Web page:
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I'm totally new to woodworking and as my first project I want to make a small table. I'm planning to paint it so the wood material will not be visible. And I want to bevel the edges using a router. I'm trying to keep it on a budget since it is just a practice. There are several board materials I can use with almost the same price. OSB, plywood, MDF, and hardboard. I read online that mdf is stronger than plywood and OSB. But I can't find any info on the strength of hardboard. So my question is, if I use two layers of 1/4 inch hardboard, would it make a stronger tabletop than 1/2 inch MDF? Thanks.

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    Please be clear, hardwood is not the same as hardboard - they are different so edit appropriately. – Solar Mike Jul 19 at 7:01
  • Gee... how did I miss that?! I mean hardboard. Thanks for pointing out. – m.m Jul 19 at 12:49
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    Imo, 1/2" thickness of any of your options seems like a poor choice for a table-top, unless it's a very small table - something like 12" square, unless you're planning to add a significant number of strengthening members underneath to support it. – brhans Jul 19 at 14:16
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ANYTHING is better than MDF for your project as it is a terrible material for furniture, especially custom made furniture. Also you can't use a router on MDF - well you can but it will not turn out well.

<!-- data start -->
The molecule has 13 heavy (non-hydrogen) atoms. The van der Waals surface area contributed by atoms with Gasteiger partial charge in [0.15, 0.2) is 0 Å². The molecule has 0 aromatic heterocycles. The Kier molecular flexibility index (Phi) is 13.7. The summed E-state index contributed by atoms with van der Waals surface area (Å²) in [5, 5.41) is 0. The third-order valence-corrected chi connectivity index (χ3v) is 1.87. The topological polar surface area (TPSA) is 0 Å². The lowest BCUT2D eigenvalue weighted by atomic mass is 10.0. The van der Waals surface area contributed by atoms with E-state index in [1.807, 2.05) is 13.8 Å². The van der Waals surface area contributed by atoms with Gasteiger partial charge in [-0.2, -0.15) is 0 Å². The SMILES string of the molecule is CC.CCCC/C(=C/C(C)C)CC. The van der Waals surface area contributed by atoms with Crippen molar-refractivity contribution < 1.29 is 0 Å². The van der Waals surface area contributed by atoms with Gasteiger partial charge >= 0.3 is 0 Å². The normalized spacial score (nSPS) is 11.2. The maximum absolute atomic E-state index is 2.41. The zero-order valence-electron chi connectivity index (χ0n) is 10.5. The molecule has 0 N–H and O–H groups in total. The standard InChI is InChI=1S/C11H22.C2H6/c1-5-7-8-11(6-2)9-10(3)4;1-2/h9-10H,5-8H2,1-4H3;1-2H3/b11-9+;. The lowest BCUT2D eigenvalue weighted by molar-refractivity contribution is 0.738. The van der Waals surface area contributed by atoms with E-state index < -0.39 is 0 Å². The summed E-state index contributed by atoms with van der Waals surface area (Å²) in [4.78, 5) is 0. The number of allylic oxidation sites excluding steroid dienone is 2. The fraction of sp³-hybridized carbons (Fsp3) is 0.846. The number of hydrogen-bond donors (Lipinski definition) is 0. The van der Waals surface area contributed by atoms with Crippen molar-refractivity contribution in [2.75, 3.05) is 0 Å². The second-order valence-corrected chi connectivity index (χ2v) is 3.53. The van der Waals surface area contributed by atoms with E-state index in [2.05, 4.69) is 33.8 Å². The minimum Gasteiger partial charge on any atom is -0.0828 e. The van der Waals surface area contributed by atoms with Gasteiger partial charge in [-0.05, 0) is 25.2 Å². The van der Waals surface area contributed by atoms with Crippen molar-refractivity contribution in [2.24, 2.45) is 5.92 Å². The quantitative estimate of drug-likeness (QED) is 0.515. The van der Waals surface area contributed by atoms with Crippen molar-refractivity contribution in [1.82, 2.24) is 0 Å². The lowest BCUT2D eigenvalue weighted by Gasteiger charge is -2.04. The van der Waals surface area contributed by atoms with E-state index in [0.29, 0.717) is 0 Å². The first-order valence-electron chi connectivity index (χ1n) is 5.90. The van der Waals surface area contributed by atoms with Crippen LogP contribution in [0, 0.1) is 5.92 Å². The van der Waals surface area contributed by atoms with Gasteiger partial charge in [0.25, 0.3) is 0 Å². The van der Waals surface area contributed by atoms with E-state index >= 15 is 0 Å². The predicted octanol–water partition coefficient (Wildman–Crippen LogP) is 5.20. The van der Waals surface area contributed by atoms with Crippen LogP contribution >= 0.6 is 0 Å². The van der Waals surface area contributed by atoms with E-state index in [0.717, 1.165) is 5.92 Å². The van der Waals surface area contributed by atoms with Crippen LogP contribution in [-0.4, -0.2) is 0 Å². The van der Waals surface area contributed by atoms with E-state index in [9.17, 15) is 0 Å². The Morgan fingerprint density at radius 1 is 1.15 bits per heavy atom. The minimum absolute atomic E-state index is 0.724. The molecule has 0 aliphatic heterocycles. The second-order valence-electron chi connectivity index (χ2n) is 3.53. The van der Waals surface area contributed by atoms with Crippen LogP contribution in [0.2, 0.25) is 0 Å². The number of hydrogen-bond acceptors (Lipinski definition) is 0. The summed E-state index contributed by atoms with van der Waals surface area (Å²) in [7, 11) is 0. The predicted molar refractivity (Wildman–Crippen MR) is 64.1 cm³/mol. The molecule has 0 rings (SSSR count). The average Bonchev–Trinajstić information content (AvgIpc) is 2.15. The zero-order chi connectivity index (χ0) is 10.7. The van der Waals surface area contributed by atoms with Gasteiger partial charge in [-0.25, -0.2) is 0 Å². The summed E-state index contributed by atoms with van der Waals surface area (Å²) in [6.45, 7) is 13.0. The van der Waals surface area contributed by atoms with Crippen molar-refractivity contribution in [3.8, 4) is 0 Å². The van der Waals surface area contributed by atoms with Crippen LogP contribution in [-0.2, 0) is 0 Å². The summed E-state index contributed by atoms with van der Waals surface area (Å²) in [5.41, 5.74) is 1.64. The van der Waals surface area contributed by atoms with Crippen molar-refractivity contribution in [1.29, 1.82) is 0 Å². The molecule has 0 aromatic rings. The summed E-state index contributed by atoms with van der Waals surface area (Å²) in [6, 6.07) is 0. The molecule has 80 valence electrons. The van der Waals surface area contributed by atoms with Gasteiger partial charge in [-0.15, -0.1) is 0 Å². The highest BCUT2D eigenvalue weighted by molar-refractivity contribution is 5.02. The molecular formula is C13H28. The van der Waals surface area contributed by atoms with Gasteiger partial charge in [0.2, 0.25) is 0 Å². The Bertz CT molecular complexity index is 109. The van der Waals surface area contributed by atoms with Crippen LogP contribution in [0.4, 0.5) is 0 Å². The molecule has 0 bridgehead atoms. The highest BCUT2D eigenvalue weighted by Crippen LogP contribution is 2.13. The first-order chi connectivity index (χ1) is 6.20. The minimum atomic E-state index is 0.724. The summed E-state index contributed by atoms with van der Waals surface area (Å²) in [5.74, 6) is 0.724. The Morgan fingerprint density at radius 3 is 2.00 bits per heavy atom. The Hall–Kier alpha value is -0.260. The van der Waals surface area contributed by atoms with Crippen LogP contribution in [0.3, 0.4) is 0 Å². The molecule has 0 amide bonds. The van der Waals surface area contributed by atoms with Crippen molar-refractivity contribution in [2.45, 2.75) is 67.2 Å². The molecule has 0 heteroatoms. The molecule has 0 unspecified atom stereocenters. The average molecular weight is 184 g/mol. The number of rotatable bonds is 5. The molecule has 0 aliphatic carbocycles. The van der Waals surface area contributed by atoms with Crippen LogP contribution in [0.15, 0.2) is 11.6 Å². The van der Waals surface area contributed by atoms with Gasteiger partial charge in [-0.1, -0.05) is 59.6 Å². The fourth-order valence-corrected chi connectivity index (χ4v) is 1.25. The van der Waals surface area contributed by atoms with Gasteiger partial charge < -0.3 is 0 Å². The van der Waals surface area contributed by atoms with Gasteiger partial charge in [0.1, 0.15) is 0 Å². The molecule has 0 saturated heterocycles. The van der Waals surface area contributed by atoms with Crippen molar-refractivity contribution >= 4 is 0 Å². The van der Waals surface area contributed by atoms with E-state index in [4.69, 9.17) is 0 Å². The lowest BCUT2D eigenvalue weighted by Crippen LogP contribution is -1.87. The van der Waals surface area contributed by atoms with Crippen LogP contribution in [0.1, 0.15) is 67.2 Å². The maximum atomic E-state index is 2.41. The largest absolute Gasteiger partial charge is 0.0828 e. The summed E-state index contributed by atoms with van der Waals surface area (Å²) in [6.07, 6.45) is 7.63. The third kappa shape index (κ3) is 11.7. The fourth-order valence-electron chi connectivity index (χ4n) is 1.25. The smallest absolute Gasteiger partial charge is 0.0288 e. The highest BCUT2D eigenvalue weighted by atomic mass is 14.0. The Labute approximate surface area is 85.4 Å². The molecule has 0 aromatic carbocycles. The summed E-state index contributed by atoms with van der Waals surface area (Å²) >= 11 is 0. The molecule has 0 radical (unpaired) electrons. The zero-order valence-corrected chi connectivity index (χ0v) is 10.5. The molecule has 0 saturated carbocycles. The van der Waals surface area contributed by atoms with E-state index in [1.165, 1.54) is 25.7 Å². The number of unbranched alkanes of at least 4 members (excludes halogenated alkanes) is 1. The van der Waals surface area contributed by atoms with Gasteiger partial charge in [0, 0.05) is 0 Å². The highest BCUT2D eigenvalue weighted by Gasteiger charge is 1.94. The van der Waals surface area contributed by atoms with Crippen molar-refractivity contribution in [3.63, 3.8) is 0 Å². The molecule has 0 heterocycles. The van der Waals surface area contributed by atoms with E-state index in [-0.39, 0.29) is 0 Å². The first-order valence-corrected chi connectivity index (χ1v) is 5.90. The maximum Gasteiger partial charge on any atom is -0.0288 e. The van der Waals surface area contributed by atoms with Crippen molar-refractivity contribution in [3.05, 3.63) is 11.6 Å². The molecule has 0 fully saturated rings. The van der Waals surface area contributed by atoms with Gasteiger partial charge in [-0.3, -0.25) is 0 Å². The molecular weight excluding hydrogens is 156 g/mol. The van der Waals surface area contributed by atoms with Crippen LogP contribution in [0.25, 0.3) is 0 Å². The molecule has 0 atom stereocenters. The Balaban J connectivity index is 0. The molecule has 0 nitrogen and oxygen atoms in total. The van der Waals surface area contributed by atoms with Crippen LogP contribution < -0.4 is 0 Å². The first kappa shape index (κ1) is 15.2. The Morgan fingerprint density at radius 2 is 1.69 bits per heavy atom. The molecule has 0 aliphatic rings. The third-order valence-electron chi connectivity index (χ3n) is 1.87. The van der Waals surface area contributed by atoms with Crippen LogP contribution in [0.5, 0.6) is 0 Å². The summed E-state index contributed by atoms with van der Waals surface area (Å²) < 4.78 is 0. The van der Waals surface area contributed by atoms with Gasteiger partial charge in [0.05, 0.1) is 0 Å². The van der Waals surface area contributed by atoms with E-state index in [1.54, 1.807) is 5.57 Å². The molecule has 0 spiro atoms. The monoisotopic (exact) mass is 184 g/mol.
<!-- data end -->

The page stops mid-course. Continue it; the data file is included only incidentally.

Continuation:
So you can probably find pine, oak and cedar at big box. All stronger than mdf, all suitable. If you are painting, pine is my go to as you can cover it without seeing the grains. (there are many many other choices of solid wood planks if you want to order or go to lumber yard. I just answered the question in a wood that is reasonably easy to find.)

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  • particle-board is worse then MDF, low density fibreboard too. OSB is stronger but has surface texture. – Jasen Jul 19 at 7:34
  • Agree completely that there are better choices for tops than mdf. (Especially 1/2", unless the underlying structure was extremely solid.) As a minor point, I strongly disagree about the router on mdf comment. In my experience, mdf is excellent as a material to take a profile -- no chipout, and clean to the point of being dangerously sharp edges. – Aloysius Defenestrate Jul 19 at 14:19
  • Make sure your cutters are extremely sharp, because MDF dulls blades very quickly, and dulled cutters will overheat with friction. – sleblanc Jul 19 at 14:41
  • @AloysiusDefenestrate - yes you can route MDF. But After you route it the edges will be extremely weak and it will chip or have issues unless you put a rock solid coating on it. – DMoore Jul 19 at 22:51
  • Good point @DMoore about mdf edges being weak. (I hadn't really separated that from every part of mdf being weak. In some applications, that's not a problem; others, it's a big deal.) – Aloysius Defenestrate Jul 19 at 23:24
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I've used MDF to make a table top. (the legs, and upper frame were pine) the strength was fine (I jumped up and down on it etc) I didn't paint it because I wasn't going to do anything wet on it, and I didn't want to have to wait for the paint to cure (which can take weeks after it has dried) if you don't wait things will stick to the paint if left on the table.

if you do paint it use a two part paint because they cure rapidly.

Plywood and OSB are both stronger than MDF, but they have more surface texture.

Gluing two sheets of hardboard together without using a table-sized press sounds like a tricky task.

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